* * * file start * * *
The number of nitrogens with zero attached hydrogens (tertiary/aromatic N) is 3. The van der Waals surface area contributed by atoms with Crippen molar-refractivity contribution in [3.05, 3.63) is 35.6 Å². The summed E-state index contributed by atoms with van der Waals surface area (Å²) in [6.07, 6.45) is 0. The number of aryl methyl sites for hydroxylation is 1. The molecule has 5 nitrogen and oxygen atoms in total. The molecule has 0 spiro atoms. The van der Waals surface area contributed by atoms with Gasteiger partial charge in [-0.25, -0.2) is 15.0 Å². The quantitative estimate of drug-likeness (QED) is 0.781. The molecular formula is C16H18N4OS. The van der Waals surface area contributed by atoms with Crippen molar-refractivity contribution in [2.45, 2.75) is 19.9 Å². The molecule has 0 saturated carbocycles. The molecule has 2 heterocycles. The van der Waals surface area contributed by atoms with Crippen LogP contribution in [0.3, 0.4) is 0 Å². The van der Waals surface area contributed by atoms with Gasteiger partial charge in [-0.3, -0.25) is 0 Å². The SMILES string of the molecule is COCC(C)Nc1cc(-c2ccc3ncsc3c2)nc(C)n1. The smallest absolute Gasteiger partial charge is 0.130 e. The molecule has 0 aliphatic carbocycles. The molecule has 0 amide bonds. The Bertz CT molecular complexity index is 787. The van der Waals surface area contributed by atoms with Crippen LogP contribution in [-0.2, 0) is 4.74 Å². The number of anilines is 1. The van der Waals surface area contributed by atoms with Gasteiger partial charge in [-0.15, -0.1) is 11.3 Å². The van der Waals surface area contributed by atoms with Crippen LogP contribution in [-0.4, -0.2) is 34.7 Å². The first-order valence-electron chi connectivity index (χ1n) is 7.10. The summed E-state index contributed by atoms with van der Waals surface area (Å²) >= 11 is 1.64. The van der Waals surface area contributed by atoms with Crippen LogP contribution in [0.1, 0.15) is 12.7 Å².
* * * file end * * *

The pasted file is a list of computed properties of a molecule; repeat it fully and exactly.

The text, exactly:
The number of nitrogens with zero attached hydrogens (tertiary/aromatic N) is 3. The van der Waals surface area contributed by atoms with Crippen molar-refractivity contribution in [3.05, 3.63) is 35.6 Å². The summed E-state index contributed by atoms with van der Waals surface area (Å²) in [6.07, 6.45) is 0. The number of aryl methyl sites for hydroxylation is 1. The molecule has 5 nitrogen and oxygen atoms in total. The molecule has 0 spiro atoms. The van der Waals surface area contributed by atoms with Gasteiger partial charge in [-0.25, -0.2) is 15.0 Å². The quantitative estimate of drug-likeness (QED) is 0.781. The molecular formula is C16H18N4OS. The van der Waals surface area contributed by atoms with Crippen molar-refractivity contribution in [2.45, 2.75) is 19.9 Å². The molecule has 0 saturated carbocycles. The molecule has 2 heterocycles. The van der Waals surface area contributed by atoms with Crippen LogP contribution in [0.3, 0.4) is 0 Å². The van der Waals surface area contributed by atoms with Gasteiger partial charge in [-0.3, -0.25) is 0 Å². The SMILES string of the molecule is COCC(C)Nc1cc(-c2ccc3ncsc3c2)nc(C)n1. The smallest absolute Gasteiger partial charge is 0.130 e. The molecule has 0 aliphatic carbocycles. The molecule has 0 amide bonds. The Bertz CT molecular complexity index is 787. The van der Waals surface area contributed by atoms with Crippen LogP contribution in [-0.2, 0) is 4.74 Å². The number of anilines is 1. The van der Waals surface area contributed by atoms with Gasteiger partial charge in [-0.15, -0.1) is 11.3 Å². The van der Waals surface area contributed by atoms with Crippen LogP contribution in [-0.4, -0.2) is 34.7 Å². The first-order valence-electron chi connectivity index (χ1n) is 7.10. The summed E-state index contributed by atoms with van der Waals surface area (Å²) >= 11 is 1.64. The van der Waals surface area contributed by atoms with Crippen LogP contribution in [0.1, 0.15) is 12.7 Å².